Another tree lined stretch with more disused railways now leads you to Broadcut. This is one of the few places where you may see one of the original C & H bridge number plates. A discreet yellow and blue triangle most of them have been swept away by the corporate BW nameplates. The loading staithes for British Oak Colliery are slowly mouldering away on the offside before you get to the first lock. There are extensive visitor moorings below the lock outside the Navigation and another loading staithe opposite. A stroll up the road brings you to a few shops and an excellent chippie. Before the locks were built the navigation continued up the river on the other side of the pub which is why the front door seems to be on the wrong side. It is possible to cross the river here, there being a foot bridge slung under the railway bridge but it is a dark and gloomy crossing. Just before the bottom lock there is a water point.

Back on the river again and you pass under the M1 before entering the next cut. The flood gates here are not at the entrance but halfway along. There are two locks at Thornes but only one is now in use. It is possible to turn upriver here to moor upstream but the main line is to the left and along the river to Wakefield. The flood lock here is in the form of a large basin. There has been a lot of redevelopment here in the course of which the sanitary station has been swept away. Hopefully the visitor moorings will remain despite the new houses overlooking them. Wakefield has plenty of sights. The prison, cathedral, art gallery and the bridge. There are only 3 Chantry Bridges remaining in England, I think! Wakefield, Rotherham and St. Ives being the only one you can navigate under. The bridge is now car free and should be crossed to get to the town where the Cathedral dominates the High Street.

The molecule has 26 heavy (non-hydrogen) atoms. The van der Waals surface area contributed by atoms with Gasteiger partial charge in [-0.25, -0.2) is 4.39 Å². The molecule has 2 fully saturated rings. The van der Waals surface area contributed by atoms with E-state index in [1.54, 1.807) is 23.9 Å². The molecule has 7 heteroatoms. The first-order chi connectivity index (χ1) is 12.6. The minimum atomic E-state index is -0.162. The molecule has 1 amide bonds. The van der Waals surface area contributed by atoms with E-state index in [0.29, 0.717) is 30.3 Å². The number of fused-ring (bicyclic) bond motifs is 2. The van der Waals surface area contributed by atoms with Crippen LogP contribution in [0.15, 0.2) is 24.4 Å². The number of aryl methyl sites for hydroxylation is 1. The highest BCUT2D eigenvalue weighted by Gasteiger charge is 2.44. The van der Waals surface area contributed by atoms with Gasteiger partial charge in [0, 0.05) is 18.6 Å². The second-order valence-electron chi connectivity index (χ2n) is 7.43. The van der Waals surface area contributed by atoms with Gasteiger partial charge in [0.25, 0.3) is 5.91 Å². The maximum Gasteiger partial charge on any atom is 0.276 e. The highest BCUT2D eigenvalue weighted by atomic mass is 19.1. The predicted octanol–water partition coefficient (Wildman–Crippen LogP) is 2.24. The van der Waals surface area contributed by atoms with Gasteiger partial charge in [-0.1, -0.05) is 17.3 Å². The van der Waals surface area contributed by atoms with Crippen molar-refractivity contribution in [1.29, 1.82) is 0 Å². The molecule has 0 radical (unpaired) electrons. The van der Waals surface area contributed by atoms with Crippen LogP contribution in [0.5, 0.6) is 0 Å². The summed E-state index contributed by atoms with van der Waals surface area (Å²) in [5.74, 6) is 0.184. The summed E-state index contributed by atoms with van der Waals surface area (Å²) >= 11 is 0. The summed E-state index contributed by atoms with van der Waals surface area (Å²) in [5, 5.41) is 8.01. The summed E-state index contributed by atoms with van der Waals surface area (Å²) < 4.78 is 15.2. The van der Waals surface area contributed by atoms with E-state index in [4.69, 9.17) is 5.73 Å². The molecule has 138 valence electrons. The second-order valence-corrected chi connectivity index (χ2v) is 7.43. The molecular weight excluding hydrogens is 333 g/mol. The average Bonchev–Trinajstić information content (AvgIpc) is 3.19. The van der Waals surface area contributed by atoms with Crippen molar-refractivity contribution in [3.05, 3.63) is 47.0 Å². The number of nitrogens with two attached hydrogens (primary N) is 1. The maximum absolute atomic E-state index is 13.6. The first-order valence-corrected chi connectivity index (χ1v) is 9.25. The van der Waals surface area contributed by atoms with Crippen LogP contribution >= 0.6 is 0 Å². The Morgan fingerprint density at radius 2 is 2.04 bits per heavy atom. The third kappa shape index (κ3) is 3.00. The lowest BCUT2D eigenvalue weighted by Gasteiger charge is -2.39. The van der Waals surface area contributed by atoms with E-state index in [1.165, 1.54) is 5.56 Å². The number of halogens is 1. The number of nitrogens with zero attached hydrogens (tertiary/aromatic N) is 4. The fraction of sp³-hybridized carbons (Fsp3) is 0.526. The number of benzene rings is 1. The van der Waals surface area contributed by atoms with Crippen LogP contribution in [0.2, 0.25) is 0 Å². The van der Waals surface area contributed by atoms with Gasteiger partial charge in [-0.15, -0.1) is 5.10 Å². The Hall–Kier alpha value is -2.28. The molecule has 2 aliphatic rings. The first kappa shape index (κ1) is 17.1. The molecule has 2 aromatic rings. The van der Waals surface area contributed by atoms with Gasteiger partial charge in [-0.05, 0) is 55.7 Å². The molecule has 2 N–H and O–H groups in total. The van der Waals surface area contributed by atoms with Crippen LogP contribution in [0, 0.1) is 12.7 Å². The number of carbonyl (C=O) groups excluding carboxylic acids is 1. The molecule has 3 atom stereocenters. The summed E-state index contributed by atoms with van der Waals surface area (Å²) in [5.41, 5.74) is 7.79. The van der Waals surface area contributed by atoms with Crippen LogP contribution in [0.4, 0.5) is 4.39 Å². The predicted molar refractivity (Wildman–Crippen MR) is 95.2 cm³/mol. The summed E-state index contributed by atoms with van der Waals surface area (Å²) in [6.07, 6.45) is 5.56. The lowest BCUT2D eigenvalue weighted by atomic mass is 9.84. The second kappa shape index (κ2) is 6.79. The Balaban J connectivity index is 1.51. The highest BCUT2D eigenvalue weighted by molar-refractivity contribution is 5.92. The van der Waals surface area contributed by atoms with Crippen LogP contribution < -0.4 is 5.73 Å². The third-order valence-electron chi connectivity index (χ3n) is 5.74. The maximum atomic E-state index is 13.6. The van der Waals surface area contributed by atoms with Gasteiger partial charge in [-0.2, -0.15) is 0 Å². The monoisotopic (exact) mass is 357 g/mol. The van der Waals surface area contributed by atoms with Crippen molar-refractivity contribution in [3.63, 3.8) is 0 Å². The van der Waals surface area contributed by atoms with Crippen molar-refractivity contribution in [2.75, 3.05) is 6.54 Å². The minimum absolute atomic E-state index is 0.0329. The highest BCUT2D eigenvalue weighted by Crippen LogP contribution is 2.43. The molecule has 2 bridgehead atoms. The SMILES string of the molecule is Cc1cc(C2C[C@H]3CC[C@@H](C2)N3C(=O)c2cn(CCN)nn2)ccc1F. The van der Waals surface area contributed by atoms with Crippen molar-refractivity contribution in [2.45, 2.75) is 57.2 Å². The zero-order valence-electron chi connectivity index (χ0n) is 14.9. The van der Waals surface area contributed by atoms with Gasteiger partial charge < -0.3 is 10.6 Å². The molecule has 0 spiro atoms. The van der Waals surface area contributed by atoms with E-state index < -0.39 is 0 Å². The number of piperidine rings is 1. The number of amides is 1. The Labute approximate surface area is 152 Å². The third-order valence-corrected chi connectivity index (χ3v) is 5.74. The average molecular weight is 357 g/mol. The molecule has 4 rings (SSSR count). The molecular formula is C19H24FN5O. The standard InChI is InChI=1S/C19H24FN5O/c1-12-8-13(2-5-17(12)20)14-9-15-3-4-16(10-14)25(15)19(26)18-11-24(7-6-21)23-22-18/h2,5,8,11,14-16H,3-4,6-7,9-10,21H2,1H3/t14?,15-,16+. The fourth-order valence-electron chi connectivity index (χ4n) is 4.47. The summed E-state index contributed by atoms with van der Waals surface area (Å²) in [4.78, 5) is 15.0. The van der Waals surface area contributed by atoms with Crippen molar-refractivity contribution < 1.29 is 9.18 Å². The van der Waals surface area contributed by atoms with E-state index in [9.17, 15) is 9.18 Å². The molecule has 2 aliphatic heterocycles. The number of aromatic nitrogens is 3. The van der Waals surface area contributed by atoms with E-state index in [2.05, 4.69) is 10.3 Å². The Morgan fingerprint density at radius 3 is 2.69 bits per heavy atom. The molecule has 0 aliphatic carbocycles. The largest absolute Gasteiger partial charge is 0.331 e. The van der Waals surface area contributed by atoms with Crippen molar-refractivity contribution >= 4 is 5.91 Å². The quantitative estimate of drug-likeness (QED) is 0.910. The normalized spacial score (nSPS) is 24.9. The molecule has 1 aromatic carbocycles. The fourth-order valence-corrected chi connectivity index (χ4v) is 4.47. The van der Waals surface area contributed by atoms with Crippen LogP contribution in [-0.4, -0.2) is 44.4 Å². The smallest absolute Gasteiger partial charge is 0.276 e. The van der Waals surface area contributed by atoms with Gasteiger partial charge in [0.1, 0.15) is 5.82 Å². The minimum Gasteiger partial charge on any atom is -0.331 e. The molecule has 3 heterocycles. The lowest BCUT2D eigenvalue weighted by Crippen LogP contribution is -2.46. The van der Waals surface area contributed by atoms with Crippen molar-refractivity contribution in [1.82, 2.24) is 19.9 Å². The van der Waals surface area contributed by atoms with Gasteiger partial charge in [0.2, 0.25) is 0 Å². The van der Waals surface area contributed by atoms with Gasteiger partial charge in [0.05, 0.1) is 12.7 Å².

The prison I’ve never visited but the Hepworth Gallery should not be missed. Don’t be put off by the outside appearance. Its whats inside that matters. Besides plenty of Barbara Hepworth scuptures there are many other works of art. There is a large picture window overlooking the weir and Chantry Bridge and compare it to the scene painted by JMW Turner in 1797. Except that Turners view is from the other side and someone has built a huge road bridge in between!

If you like sculpture or just want a nice day out then the Yorkshire Sculpture Park is an easy bus ride away. Set in huge grounds around a lake it is a fantastic place to spend a warm summers day.

Leaving Wakefield the canal turns at right angles to approach Fall Ing Lock. There are residential moorings here and water taps that you can probably use in an emergency. The toilet block, however, is out of bounds to the likes of us, having a non standard key. There is the remains of another coal loading staithe here. The present lock used to be two locks until combined into one long and deep one. It is slow to fill and slow to empty. Out onto the river and you are now on the Aire & Calder. If you are coming off the river here take care to stay well back in the lock so as to avoid the turbulence from the to paddles. They can be very fierce.

So that’s the C & H. Enjoy it.